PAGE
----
Key points of Ukraine's tattered peace protocol

German Chancellor Angela Merkel and French President Francois Hollande head to Moscow on Friday to present a new peace plan to Russian leader Vladimir Putin to end separatist violence in eastern Ukraine.

world Updated: Feb 07, 2015 02:04 IST

German Chancellor Angela Merkel and French President Francois Hollande head to Moscow on Friday to present a new peace plan to Russian leader Vladimir Putin to end separatist violence in eastern Ukraine.

Here are the main points of the tattered peace "protocol" signed by the warring sides in Minsk on September 5. It has collapsed totally since pro-Russian rebels pushed into government-held territory in recent weeks but remains the basis for any future peace.

The warring sides committed themselves to "an immediate bilateral ceasefire".

That truce barely got off the ground with both sides continuing to shell each other around strategic flashpoints. A second ceasefire in December did help dampen down fighting for several weeks. Violence then spiralled again in January as pro-Russian rebels pushed into government-held territory.

Monitors from the Organization for Security and Co-operation in Europe (OSCE) were assigned to carry out the "monitoring and verification" of the ceasefire.

Military withdrawal
The agreement also demanded the withdrawal of "illegal armed groups, military hardware, and all fighters and mercenaries" from Ukraine.

Kiev and its Western allies however say that Putin has continued to pour in arms and troops to bolster the rebellion since the deal was signed.

Russia flatly denies this and claims that hired guns from close Ukrainian partners such as Poland are fighting alongside government forces.

Freeing prisoners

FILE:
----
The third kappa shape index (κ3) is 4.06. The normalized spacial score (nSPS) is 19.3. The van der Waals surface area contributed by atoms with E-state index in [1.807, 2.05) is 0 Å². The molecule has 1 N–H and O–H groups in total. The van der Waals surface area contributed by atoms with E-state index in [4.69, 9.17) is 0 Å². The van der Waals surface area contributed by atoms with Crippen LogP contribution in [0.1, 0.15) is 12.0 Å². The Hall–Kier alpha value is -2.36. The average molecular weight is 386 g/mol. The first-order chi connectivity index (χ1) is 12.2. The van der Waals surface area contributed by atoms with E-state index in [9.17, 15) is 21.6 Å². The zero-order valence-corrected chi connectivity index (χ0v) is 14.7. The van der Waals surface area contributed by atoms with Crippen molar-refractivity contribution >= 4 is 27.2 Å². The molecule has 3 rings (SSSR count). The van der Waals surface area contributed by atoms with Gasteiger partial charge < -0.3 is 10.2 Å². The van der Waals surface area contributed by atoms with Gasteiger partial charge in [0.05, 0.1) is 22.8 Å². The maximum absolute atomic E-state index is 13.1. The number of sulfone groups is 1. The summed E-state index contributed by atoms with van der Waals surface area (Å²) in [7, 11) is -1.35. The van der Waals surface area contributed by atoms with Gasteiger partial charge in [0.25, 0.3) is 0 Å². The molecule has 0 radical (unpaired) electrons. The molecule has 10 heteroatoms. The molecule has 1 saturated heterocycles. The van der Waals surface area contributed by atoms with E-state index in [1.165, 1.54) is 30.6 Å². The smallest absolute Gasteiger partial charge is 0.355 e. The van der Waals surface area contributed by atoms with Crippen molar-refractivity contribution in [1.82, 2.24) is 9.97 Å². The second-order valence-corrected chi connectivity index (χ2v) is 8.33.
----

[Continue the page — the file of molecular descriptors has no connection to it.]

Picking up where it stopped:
The "immediate" liberation of all those captured by both sides since the start of the conflict was a key part of the agreement.
Prisoner swaps have been conducted since then including an exchange on December 26 that saw hundreds of detainees change hands.

However, both sides claim that prisoners are still being held by their opponents. Among the most prominent is Ukrainian pilot Nadia Savchenko who is on hunger strike in a Moscow psychiatric ward on charges of murder. Kiev says she was spirited out of Ukraine to Russia illegally.

The peace plan called for an "inclusive national dialogue" -- a vague but repeated demand of Moscow -- aimed at agreeing a "decentralisation of power" and immunity from prosecution to those involved in "events that took place in certain parts of (rebel regions) Donetsk and Lugansk".

The protocol made a crucial concession to Kiev by not including the Kremlin's insistent call on Ukraine to be transformed into a "federation" in which eastern regions have the right to form their own diplomatic and trade policies with Russia.

It referred to a promise made upon his May election by Ukrainian President Petro Poroshenko to carry out a "decentralisation of power".

The text does not spell out how large these more independent areas of the east might be.

Under the agreement Ukraine adopted a law on granting "temporary special status" to the rebel-controlled regions and allowing for local elections in December. Another law also envisioned a broad amnesty for those who had fought in the east.

The rebels however rejected these concessions and pushed on with their own polls in November leading Kiev to scrap the laws it had passed.

Ukraine-Russia border
Poroshenko has long argued that he would only be able to guarantee peace when Kiev re-establishes control of Ukraine's porous border with Russia.

The job of making sure that no weapons or fighters cross the 924-kilometre (574-mile) frontier between Russia and the regions of Lugansk and Donetsk falls on a special OSCE observation mission whose size was also not defined.

The agreement says the monitoring should be "constant" but fails to state how long it might last.

The text also calls for the creation of a border "security zone" -- a restricted access area on both sides of the frontier that Kiev has said should be several kilometres (miles) wide.

Humanitarian aid
Assistance for war-shattered regions turned into a diplomatic quagmire when Russia in August started sending humanitarian convoys to the rebel regions that Kiev suspected might be bringing arms.

Yet the protocol makes no reference to such deliveries and devotes only two sentences to reconstruction and relief.
It only calls for "measures to improve the humanitarian situation" and the adoption of an economic recovery programme for Lugansk and Donetsk.

First Published: Feb 06, 2015 19:04 IST